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I was investigating primes with the property that the sum of the first $n$ primes is divisible by $p_n$. It turns out that these primes are extremely extremely rare. For primes less than $10^9$, I have found that there are only five primes with this property:

$$ p_1 = 2 $$

$$ p_3 = 5 $$

$$ p_{20} = 71 $$

$$ p_{31464} = 369,119 $$

$$ p_{22096548} = 415,074,643 $$

This raises the curious and equivalent questions:

Q1. Are there infinitely many primes which divide the sum of all the preceding primes?

Q2. Even if we assume that there are infinitely many such primes, why are they so rare? In other words, why do primes dislike dividing the sum of all the preceding primes? Is there any heuristic argument to show that such primes will indeed be extremely rare?

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3 – Charles Feb 1 '13 at 15:18
up vote 96 down vote accepted

Here is a heuristic argument that there is nothing to explain:

The probability that $p$ divides the sum of the preceding primes is $1/p$. So the expected number of primes less than $10^9$ with this property is $\sum_{p \leq 10^9} \frac{1}{p}$. Using Merten's theorem, $$\sum_{p \leq 10^9} \frac{1}{p} \approx \log \log 10^9 + M \approx 3.3$$

Here $\log$ is natural log and $M \approx 0.26149$ is Merten's constant.

This is an example of the motto "$\log \log x$ goes to infinity but has never been observed to do so". It is quite common for people to look at primes $p$ which divide some quantity $a_p$ and conclude that they are surprisingly rare when, in fact, they are simply growing as $\log \log N$ for the reason above.

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So the point is that any problem like this must be compared to $\log \log N$. But to get any good estimates of the comparison is extremely hard, because $\log\log N$ is so much smaller than $\infty$. For example, in the problem above, based on $N = 10^9$, we could argue that in fact primes very much do like to divide the sum of their predecessors, as there are in fact 5 primes with this property, which is fifty percent more than the expected number. – Theo Johnson-Freyd Feb 1 '13 at 20:18
Why is the probability $1/p$? – Filippo Alberto Edoardo Feb 2 '13 at 0:52
@Filippo Alberto Edoardo: It is a heuristic (as said in the answer) but one that in this cases seems to make perfect sense: the sum of the primes preceeding $p$ is a number significantly larger than $p$ (about size $p^2/ (2 \log p)$ , I think) and there seems no reason for it being biased towards being in any particular residue class moduo $p$; so that it is $0$ mod $p$ seems just as likely as it being anything else, so prop. $1/p$ for it being $0$, ie divisible by $p$. This is the natural heuristic in this case, and explains the scarcity. To make this heuristic precise, seems very hard. – quid Feb 2 '13 at 12:48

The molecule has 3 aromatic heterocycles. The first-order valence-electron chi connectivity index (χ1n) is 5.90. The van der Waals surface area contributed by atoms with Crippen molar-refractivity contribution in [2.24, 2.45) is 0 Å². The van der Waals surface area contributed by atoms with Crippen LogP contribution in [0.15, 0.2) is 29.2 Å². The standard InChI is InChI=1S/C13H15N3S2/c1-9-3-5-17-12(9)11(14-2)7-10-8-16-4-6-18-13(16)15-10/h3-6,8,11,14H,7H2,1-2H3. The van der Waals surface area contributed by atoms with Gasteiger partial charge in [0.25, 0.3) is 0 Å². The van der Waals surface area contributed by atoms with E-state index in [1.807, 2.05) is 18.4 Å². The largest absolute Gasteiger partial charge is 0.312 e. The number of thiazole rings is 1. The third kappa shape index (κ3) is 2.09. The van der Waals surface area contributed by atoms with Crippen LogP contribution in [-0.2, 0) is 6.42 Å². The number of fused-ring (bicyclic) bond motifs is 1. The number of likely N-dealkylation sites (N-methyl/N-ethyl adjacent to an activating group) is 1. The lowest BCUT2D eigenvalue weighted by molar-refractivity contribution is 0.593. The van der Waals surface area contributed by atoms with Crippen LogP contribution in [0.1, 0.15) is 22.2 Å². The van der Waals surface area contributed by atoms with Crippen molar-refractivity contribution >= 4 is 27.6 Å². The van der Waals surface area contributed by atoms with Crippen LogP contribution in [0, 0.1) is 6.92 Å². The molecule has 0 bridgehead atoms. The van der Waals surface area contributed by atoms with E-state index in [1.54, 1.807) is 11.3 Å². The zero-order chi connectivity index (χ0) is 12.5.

Thanks, I did not intepret the $1/p$ as being the sentence "lie in one of the $p$ classes $\mod{p}$". – Filippo Alberto Edoardo Jan 22 '14 at 23:53
(Nitpicking: The guy's name was Mertens, not Merten.) – Hans Lundmark Feb 19 '14 at 11:25

Question Q1 seems to me an extremely hard problem, but I also believe that the answer is affirmative because the heuristic argument exposed by David Speyer.

I studied with FLorian Luca [1] a related problem that could help to answer question Q2:

Let $A$ the set of integers $n$ such that the sum of the first n primes is divisible by $n$ (instead of $p_n$). In other words, $A$ is the set of $n$ such that the arithmetic mean of the first $n$ primes is an integer:

$A=\{ n: \frac{p_1+\cdots +p_n}n \in \mathbf Z \}=\{ 1, 23, 53, 853, 11869, 117267, 339615, 3600489,..\} $

These numbers are not so rare because in this case the heuristic gives $ A(x)\asymp \sum_{n\le x}\frac 1n\sim \log x$.

We could not prove that $A$ has infinite elements but we proved that they are rare:

$$A(x)\ll x e^{-C(\log x)^{3/5}(\log \log x)^{-1/5}}.$$ Later Matomaki [2] proved the stronger estimate, $A(x)\ll x^{\frac{19}{24}+\epsilon}$.

[1] Cilleruelo, Javier; Luca, Florian, On the sum of the first n primes. Q. J. Math. 59 (2008), no. 4.

[2] Matomäki, Kaisa, A note on the sum of the first n primes. Q. J. Math. 61 (2010), no. 1,

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